Michigan spends about $94 per day on each prisoner. Some state lawmakers say the state is spending too much on its prison system, therefore proposing a budget plan to decrease the Department of Corrections' spending in the upcoming fiscal year.
On Tuesday, the state senate passed a bill that calls for laying off 580 non-custody staff, which are positions such as secretaries, librarians and resident supervisors. The union representing those employees say the work they do is essential.
"You're talking about cutting a lot of support people that work in our facilities actually to keep Michigan safe," said Ray Holman, legislative liaison for UAW Local 6000.
The budget also includes a recommendation to eliminate 115 parole and probation agent positions. Holman says that could put public safety on the line.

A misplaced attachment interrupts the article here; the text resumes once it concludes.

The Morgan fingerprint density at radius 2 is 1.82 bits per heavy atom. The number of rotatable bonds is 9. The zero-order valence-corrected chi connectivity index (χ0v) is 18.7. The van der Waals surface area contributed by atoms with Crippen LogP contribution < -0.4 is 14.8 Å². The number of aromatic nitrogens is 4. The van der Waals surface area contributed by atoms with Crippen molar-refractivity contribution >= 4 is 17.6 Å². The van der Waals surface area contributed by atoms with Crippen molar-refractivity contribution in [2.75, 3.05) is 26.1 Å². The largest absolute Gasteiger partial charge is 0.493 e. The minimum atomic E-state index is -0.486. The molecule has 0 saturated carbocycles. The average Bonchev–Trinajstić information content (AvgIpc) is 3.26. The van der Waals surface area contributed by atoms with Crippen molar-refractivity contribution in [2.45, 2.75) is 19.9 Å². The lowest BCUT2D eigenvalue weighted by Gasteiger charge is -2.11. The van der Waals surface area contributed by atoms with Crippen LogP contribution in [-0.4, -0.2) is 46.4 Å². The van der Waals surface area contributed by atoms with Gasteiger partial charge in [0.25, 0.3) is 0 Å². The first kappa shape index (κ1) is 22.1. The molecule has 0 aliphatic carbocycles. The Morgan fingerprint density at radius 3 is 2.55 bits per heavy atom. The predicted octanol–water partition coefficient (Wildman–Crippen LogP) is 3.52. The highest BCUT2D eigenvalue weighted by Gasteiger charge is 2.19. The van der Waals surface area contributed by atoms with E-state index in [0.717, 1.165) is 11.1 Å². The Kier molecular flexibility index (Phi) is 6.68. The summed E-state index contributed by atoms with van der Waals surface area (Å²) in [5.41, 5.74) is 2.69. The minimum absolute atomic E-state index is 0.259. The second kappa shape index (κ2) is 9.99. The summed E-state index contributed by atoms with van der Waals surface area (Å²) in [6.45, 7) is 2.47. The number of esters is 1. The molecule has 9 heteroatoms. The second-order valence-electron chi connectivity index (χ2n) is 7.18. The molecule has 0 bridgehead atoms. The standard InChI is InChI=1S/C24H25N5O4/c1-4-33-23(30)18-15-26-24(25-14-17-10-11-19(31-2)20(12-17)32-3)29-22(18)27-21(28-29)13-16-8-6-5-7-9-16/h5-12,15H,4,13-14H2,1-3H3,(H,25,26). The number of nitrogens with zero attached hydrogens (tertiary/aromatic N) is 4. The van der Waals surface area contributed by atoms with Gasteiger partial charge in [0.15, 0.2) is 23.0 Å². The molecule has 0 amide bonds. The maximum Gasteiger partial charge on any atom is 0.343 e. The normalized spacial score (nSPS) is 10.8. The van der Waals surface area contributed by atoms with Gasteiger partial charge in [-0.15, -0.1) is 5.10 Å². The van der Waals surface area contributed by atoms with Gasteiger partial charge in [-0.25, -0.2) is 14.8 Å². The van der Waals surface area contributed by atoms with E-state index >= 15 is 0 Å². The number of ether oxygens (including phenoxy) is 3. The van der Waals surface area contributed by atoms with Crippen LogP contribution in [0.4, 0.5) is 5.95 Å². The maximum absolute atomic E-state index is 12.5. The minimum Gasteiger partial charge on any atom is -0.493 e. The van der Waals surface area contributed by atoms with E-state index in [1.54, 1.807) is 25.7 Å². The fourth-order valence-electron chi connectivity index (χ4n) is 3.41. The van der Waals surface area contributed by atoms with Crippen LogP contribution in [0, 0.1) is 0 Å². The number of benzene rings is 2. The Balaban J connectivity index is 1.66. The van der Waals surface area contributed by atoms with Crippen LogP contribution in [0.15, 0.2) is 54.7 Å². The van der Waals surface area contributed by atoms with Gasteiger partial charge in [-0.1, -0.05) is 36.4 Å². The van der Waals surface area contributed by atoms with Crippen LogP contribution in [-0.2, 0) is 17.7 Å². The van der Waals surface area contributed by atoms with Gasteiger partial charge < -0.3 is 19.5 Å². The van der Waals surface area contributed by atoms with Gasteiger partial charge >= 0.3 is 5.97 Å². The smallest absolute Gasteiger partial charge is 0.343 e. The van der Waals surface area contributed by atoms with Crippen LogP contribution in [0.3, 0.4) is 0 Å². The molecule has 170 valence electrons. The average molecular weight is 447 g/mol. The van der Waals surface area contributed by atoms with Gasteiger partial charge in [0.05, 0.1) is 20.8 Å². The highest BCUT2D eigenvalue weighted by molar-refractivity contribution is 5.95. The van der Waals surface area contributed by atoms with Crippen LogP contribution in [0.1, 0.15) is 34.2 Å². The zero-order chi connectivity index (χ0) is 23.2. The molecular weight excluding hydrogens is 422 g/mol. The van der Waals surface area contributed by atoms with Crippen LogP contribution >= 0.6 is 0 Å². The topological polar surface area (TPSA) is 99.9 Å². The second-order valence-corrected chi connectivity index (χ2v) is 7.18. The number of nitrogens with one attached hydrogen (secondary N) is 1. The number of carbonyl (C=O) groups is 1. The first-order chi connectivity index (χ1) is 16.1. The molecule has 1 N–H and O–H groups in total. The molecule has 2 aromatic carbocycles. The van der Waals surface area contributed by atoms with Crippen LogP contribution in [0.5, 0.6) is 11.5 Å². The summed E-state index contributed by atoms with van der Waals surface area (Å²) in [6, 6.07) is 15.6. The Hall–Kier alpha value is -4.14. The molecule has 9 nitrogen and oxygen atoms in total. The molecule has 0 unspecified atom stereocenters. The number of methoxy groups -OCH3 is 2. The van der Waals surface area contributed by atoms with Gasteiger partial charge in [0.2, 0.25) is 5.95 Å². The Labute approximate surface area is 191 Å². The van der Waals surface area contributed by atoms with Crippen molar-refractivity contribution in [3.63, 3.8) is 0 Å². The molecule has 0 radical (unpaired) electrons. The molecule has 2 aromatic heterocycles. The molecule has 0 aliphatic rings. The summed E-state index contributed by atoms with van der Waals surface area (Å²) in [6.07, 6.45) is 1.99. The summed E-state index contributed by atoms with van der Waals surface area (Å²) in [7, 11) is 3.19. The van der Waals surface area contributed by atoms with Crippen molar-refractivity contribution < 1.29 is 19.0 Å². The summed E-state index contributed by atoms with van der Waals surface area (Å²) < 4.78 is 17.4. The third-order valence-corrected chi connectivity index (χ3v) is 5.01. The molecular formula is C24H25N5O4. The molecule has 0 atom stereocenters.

"We've had some high-profile cases. We've had people that have been on probation and parole that have committed very serious crimes including murder and the idea that we would cut probation and parole agents doesn't make sense," Holman said.
However, the Department of Corrections is more concerned about potentially cutting hundreds of jobs inside the prisons and not as much about positions that could be lost in the field.
"We're seeing a declining number of offenders that are being supervised in the communities and these are jobs that are vacant currently, so effectively they could be cut without any loss in service," said John Cordell, spokesperson for the Department of Corrections.
According to Sen. John Proos (R-St. Joseph), the budget was created with public safety in mind and eliminating what he considers non-essential positions is to make sure taxpayer dollars are better spent on other crucial areas such as schools and infrastructure.
Other recommendations to reduce costs include putting some prison services up for competitive bidding from private companies.